From the Editor: The Women Who Make In-plants Thrive
March is Women’s History Month, a time to focus on the often-overlooked contributions women have made to this country’s history. This got me pondering the role women have played in the printing industry, and I thought I’d make an observation that I’ve mostly kept to myself all these years: the in-plant industry employs a lot more women as managers and directors than the commercial printing industry.
I may be going out on a limb here, since I don’t have solid data to back this up, but after covering this industry for about 30 years now, I’ve got a pretty good feel for it. At the in-plant conferences I’ve attended, women always make up a high percentage of the attendees. (I checked an attendee list from a past In-plant Printing and Mailing Association conference, and women accounted for a solid 25% of participants. A past Association of College and University Printers conference roster showed 35% of attendees were women.)
While we don’t break down the magazine’s circulation list by gender, in our recent salary survey 20% of the responding managers and directors were women. So, while it’s not half, there are certainly a lot of female managers in the in-plant industry.
And why shouldn’t there be? In my experience, women tend to have strong organizational skills, they’re good listeners and communicators, they have a lot of patience, and they’re very empathetic — all traits of good managers. They’re great at cultivating positive team environments and driving employee engagement. They’re known for encouraging employee development and rewarding progress. Certainly during the pandemic, women managers have seemed to excel at checking in with employees about their mental well being and offering assistance.
In my years at the helm of this magazine, I’ve known and written about many women who have shined in their jobs and expanded their in-plants in notable ways. Women have led some of the largest, most productive in-plants in the country, including the Government Publishing Office, overseen for six years by Davita Vance-Cooks. Former California State Printer Celeste Mai Cron was one of the most knowledgeable printers I’ve known. And four current state printers are women: Marci Carr (Pennsylvania), Tammy Golden (Tennessee), Kristen Hampton (Michigan), and Cheryl Buxton (Kansas). Each has modernized her operation in impressive ways.
Some of the country’s largest university in-plants are run by women. There’s Katy Folk-Way at the University of Washington; Sherri Isbell at the University of Oklahoma; Donna Horbelt at the University of California - Davis; Lora Connaughton at the University of North Texas; Judy Bankson at Oregon State University. Yale University just hired Lisa Scott as director after many years modernizing Bucknell University’s in-plant.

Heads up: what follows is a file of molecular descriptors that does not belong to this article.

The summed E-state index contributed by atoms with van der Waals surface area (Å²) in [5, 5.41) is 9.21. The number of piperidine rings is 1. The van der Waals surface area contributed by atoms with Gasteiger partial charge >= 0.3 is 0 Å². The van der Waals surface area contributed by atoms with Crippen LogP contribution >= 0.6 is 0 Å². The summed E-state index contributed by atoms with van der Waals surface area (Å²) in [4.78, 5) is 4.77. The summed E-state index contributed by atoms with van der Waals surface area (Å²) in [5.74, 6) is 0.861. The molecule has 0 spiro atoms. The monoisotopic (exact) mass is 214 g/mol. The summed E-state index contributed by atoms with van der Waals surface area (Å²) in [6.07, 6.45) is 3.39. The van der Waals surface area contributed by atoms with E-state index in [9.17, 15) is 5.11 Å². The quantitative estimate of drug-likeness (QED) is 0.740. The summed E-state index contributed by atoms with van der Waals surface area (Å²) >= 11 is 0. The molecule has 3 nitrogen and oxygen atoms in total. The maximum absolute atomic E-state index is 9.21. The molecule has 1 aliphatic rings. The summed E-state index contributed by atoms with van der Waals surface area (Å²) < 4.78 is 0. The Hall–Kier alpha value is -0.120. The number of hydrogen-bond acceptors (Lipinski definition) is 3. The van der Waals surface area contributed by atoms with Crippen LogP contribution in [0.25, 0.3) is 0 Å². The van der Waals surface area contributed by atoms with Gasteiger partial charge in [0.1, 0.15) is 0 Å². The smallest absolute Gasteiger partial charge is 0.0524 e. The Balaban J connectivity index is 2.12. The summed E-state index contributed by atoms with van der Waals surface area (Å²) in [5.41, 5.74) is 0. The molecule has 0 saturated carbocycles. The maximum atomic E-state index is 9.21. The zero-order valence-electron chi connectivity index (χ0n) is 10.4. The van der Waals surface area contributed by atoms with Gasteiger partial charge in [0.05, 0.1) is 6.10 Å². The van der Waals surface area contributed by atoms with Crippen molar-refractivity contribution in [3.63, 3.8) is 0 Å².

Other industries also rely on strong female managers to oversee their in-plants. Lisa Stelter of Sanford Health has consolidated several company in-plants and transitioned to inkjet to handle her health system’s printing. Sherri Broderick has similarly brought inkjet to Frisco Independent School District’s in-plant and heavily automated her operation. Catherine Ciardi oversees Excellus BlueCross BlueShield’s award-winning print and mail operation, one of the country’s largest healthcare in-plants.
These are, of course, just a sampling of the inspirational women we have profiled in IPI for their accomplishments. I’ve met and talked with so many others as well who have had great success bringing forth innovative ideas and getting their staffs to buy into changes. So as we celebrate Women’s History Month, I want to salute all the women who manage in-plants for the strong role they play in keeping their printing operations healthy and preparing them for the future.
Related story: Honoring the Women of the In-plant Industry
Bob has served as editor of In-plant Impressions since October of 1994. Prior to that he served for three years as managing editor of Printing Impressions, a commercial printing publication. Mr. Neubauer is very active in the U.S. in-plant industry. He attends all the major in-plant conferences and has visited nearly 170 in-plant operations around the world. He has given presentations to numerous in-plant groups in the U.S., Canada and Australia, including the Association of College and University Printers and the In-plant Printing and Mailing Association. He also coordinates the annual In-Print contest, co-sponsored by IPMA and In-plant Impressions.